It's a start!

It's a start!

This weekend I told Kara that I really need an office — a place where I can close the door every now and then, and dig in. I need a place where, when I'm sitting there at a desk, face lit by my MacBook, cats shooed away, it's time to work by God! That's the place. That sweet spot. When I sit down at that desk, it's work time. It's like a mental trigger, telling me it's time to get going and get more words on the page. 

We have a big house. There are plenty of rooms I could make into an office space, and at one time I did have an office in a bedroom where my mother now lives. It was a big space, and there was plenty I could do in there. But it never felt quite "right" as an office. I always felt like I was outside of the action, too far removed from life in that room. Too isolated. The same is true for the other bedrooms. 

Besides, Kara wanted rooms for guests, for kids that might come along, for actual bedrooms. I want that too. So it was a shame to use any of those for an office — and I didn't particularly want to "compromise" and have an office/guest room. The first time I couldn't go in there and work on a book because someone was sleeping in there, it'd be over. I'd get all cranky pants.

A few months ago, Kara and I decided to try something with our dining table. We moved it from the dining room, which was a fairly isolated spot in the house, to our breakfast area, which was at the heart of it all. We'd seen this in a model home, and it was so cool we knew we had to do it. And that has worked out great — we love having it there. We use it all the time now, whereas for about three years we only used it maybe four times, for holiday dinners or out of some obstinate sense of "we will use this space." 

Moving the table out left a void in that dining room space. We filled that void with a game room, which conveniently connected to a living room space — a sort of "formal living room" — just off the front entry. We thought this was great, because whenever the nieces and nephews were over they could play in that space. And we could, too, if we ever wanted to use the Wii or the Playstation or whatever.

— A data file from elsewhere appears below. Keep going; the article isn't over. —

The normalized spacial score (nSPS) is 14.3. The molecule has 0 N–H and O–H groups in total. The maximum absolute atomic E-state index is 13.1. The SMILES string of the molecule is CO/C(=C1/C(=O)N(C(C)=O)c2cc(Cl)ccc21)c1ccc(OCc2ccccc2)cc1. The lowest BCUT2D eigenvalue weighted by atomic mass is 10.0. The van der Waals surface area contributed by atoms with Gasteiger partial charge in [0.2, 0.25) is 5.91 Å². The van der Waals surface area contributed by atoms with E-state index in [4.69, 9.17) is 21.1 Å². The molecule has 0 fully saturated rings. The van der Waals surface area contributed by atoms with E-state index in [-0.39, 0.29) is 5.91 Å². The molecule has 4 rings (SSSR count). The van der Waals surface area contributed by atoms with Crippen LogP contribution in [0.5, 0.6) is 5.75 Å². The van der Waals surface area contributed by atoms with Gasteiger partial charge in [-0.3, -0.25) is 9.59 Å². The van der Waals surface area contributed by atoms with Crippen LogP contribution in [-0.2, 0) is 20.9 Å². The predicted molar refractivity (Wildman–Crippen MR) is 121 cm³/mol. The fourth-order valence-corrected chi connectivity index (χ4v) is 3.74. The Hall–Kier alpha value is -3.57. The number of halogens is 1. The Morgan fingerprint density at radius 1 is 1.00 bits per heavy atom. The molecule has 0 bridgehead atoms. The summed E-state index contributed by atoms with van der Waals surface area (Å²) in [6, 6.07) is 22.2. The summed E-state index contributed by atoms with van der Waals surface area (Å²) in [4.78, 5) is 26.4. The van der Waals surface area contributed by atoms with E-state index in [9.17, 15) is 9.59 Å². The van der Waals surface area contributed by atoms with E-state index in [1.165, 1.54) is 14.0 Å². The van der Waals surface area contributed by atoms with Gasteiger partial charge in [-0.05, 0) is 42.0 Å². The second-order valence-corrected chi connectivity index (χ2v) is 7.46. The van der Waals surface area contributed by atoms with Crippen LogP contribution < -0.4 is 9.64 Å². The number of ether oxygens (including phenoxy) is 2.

But here's the thing — Kara and I aren't really "gamers." So we didn't spend any time in that game room. The nieces and nephews aren't over that much, and when they are they don't want to be in a room on the far end of the house while the grownups are laughing and cutting up in a room at the other end. So the game room went unused for months, too.

When I brought up the office idea, I was mostly thinking we'd have to clear one of the bedrooms. Suck it up and make that a permanent space. Home-sweet-author's-home. I wasn't actually looking forward to it, because, as I say, being locked in a bedroom feels so isolated

I can't remember which of us thought of the game room, but it was probably Kara. Wouldn't it make a perfect office? A sort of study, connected to the kitchen with doors that close, open to the "library," and beyond that to the front entry. Viscerally connected to the rest of the house, allowing me to hear life going on all around me, without having to be interrupted by it. A couple of windows that give me just enough of a view to make me feel writerly and humany at the same time. Honestly, it was perfect!

So we spent time on Saturday shuffling things around. At the moment, the space is kind of sparse, needs some paint and artwork, needs a rug. There's a lot to be done. But for two days now I've sat in that space, in the early hours of the morning, in the wee hours of the night, whenever I could find the time. And I've written. And I've loved it.

Sometimes you have to look at things from a different perspective, and answers come. I've now used that space more in two days than we had used it in the past several months. And over the next week I'll spend more time in there than we've spent over the past four years. It's finally a part of our home, and not just another chunk of space off in the corner.

I can't wait to see the wonders that come out of there.

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Kevin Tumlinson is the author of numerous novels, novellas, and non-fiction books, and the host of the Wordslinger Podcast. Try three of his best books for free when you download his starter library at


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